I’ve spent a lot of time looking at how societies might have been structured before the development of agriculture. Clearly, we can’t directly study the human groups that existed outside Africa between 50,000 and 5,000 years ago, because they no longer exist. So I also looked at relatives of humans, particularly our closest, bonobos, Pan paniscus.
Our ancestors left very little evidence. Although they did use stone and bone, a great deal of their artefacts were made of wood or leather and were perishable. The few that we do have are somewhat mysterious.
To try to shed light on this, we reviewed a wide range of anthropological literature. We especially concentrated on extant traditional societies, of which there are a surprising number, despite the attempts by religious fundamentalists, especially the Christian and Muslim ones, to eradicate them. (As a matter of fact, Islam has been less damaging to many traditional societies than Christianity, as we see from the number of traditional groups still living, and respected, in Indonesia.)
We reviewed the mythology that was recorded soon after the invention of writing, in Sumer in the 5th Millennium BCE. We then compared this to modern mythologies which form part of traditional cultures. We also looked at similar species, and that’s where bonobos came in.
In western Europe, the Americas and elsewhere, a revolution has taken place over the last few years.
Go back 200 years and we in the West were hanging gay men; a hundred years ago, more or less, we locked up Oscar Wilde for being gay and fifty years ago one of the greatest geniuses, ever, to have been born in the United Kingdom, Alan Turing, was forced to undergo chemical castration and driven to suicide, just for being gay.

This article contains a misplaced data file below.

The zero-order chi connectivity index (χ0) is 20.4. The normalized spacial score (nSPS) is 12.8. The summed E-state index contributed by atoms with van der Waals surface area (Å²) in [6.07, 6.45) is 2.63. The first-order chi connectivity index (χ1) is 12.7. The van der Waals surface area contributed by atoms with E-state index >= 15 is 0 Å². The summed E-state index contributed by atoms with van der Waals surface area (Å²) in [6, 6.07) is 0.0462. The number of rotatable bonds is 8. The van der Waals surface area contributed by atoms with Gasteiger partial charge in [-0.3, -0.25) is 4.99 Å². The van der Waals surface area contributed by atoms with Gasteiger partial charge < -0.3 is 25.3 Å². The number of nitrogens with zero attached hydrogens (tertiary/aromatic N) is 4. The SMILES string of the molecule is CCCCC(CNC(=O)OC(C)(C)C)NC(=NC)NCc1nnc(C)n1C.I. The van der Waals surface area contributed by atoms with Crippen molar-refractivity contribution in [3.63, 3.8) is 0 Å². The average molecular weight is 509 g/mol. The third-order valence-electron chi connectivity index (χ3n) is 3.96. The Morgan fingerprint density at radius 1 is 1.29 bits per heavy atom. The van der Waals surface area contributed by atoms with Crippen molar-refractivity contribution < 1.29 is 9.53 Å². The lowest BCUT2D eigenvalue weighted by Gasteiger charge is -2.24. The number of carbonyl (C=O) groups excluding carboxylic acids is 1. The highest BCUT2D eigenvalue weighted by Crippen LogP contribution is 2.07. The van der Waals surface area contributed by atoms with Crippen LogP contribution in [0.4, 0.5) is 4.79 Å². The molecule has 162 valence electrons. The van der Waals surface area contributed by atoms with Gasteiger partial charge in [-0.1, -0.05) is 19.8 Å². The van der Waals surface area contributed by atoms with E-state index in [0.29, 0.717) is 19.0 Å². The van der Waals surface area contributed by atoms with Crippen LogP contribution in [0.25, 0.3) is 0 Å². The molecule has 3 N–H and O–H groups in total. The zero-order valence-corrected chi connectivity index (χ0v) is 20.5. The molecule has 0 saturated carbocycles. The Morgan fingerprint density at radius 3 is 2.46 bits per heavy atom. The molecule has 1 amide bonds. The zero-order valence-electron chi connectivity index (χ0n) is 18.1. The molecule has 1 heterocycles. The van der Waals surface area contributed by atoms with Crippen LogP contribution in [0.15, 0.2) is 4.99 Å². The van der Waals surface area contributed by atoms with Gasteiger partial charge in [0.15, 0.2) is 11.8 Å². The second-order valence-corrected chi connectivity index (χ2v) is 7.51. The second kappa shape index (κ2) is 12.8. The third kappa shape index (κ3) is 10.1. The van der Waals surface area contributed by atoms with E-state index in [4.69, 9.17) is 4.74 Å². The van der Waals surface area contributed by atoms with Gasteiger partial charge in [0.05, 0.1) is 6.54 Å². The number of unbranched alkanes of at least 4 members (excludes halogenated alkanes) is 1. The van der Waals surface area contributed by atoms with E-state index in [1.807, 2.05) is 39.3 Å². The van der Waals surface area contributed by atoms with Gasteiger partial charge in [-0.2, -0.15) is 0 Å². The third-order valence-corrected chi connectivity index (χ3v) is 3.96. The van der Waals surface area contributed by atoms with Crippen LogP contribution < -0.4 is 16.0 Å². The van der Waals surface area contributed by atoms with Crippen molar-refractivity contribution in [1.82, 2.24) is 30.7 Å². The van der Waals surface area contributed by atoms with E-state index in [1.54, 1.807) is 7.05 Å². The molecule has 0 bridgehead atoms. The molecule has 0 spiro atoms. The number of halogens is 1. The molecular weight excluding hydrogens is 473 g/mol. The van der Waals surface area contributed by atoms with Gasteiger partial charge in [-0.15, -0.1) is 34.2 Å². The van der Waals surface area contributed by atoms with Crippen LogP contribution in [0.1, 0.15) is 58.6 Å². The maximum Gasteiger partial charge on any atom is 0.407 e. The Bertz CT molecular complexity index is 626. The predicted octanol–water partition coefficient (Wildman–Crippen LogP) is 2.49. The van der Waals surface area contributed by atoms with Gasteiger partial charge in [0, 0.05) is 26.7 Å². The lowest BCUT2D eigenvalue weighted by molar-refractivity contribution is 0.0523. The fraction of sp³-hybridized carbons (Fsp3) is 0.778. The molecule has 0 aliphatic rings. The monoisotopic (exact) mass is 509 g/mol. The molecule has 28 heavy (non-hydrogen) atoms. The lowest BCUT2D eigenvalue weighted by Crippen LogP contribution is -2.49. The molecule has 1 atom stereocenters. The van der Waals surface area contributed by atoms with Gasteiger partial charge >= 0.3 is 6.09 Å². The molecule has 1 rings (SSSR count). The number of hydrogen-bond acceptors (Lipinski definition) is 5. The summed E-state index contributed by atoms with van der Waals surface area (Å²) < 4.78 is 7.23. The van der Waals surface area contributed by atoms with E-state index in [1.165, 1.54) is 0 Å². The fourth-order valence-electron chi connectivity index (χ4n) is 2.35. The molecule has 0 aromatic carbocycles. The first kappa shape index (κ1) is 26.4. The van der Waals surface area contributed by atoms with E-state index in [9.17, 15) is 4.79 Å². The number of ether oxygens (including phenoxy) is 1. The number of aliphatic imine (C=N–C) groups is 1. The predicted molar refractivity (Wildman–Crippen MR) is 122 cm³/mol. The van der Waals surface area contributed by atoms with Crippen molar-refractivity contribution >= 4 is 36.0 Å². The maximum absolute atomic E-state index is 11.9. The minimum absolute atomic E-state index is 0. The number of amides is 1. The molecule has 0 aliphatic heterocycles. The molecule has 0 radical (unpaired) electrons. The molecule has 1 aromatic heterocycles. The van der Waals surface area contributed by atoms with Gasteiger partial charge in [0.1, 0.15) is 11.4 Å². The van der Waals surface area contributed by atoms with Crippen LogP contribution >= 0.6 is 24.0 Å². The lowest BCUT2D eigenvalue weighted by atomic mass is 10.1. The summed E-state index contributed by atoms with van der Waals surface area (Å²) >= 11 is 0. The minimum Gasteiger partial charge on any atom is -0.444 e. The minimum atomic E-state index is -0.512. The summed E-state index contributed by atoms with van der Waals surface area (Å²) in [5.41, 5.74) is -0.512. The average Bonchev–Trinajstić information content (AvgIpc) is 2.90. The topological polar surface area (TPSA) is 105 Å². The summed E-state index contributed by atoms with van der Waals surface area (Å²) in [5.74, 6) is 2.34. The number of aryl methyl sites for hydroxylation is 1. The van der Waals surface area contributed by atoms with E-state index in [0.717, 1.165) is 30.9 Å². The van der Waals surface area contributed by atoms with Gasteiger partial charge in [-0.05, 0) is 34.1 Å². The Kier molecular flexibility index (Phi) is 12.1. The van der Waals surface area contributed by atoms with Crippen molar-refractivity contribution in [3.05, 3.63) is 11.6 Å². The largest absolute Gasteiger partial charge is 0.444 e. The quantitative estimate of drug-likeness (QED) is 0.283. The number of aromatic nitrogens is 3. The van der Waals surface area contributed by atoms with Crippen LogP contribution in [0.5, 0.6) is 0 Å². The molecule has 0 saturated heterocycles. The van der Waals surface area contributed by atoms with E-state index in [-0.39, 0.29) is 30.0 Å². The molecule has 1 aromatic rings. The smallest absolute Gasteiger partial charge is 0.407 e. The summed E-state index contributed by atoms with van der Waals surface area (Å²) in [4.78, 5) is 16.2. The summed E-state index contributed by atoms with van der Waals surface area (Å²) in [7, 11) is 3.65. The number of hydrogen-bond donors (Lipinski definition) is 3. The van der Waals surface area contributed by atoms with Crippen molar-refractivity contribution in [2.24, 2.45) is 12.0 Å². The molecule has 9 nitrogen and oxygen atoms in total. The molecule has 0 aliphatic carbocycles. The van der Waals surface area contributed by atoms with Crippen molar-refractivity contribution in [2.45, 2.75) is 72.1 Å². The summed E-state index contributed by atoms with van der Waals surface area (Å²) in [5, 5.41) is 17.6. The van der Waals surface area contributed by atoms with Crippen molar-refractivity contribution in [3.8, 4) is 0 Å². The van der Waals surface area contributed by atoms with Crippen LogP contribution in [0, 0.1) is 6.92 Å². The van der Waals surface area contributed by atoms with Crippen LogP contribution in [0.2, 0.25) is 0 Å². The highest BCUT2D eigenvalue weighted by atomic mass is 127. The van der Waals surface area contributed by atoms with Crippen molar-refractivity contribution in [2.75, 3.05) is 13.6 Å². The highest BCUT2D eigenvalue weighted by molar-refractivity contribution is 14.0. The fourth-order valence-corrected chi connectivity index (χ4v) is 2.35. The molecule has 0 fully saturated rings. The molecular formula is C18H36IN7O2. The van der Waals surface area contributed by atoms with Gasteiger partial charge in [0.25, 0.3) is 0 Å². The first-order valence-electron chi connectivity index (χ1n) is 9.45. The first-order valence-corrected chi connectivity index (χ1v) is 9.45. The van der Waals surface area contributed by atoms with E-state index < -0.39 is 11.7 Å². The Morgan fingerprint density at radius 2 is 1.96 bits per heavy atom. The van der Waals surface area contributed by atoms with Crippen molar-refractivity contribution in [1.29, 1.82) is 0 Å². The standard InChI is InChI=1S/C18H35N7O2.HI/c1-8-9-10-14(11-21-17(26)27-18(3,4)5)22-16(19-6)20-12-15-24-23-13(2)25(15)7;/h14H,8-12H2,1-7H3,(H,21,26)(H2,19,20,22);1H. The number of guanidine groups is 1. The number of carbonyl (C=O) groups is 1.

Yet today, we celebrate gayness. When a State solemnises a marriage, it gives validation to that marriage, and the couple undertaking it, in the name of every citizen of that State. It is saying, ‘We the people approve of and celebrate your love, and we wish you both the greatest of happiness.’ It places all the authority and approval of the State on that marriage, in our names.
So we have, in fifty years or less, gone from persecuting and imprisoning or mutilating gays, to absolutely supporting them.
This weekend Veronica Bolina, a transwoman from Sao Paulo in Brazil, was savagely beaten, probably three times, by police while in custody. Her face was smashed to a pulp and she was rendered unrecognisable. Her breasts were exposed in public and her long hair was shaved off. And then she was forced to recite a ‘confession’ that it was all her own fault.
Now I suppose we could suggest that Veronica was lucky; at least 113 transwomen were slain in Brazil last year alone, making it the trans-murder capital of the world. And the Brazilian police are the most deadly on the planet, killing at least 11,000 citizens every year. (For comparison, this is around 50 times the rate at which US police kill.)
It’s time we all stood up and said ‘stop’. It’s time we said that every time some transphobic bigot attacks a transperson he – or she, for sadly there is no shortage of female bigotry, at least on this topic – that person attacks us, personally.
The simple fact is that in not standing up and denouncing the bigots, we give them sanction to act as they do. Every time anyone laughs at a transphobic joke, or posts a cartoon drawing of a woman saying ‘warning, may contain nuts’, or sniggers at some ‘how to spot a ladyboy’ video, that person is contributing to the killing of transpeople. Actively. Contributing. To. Murder. Continue reading “Somos Todos Veronica #somostodosveronica”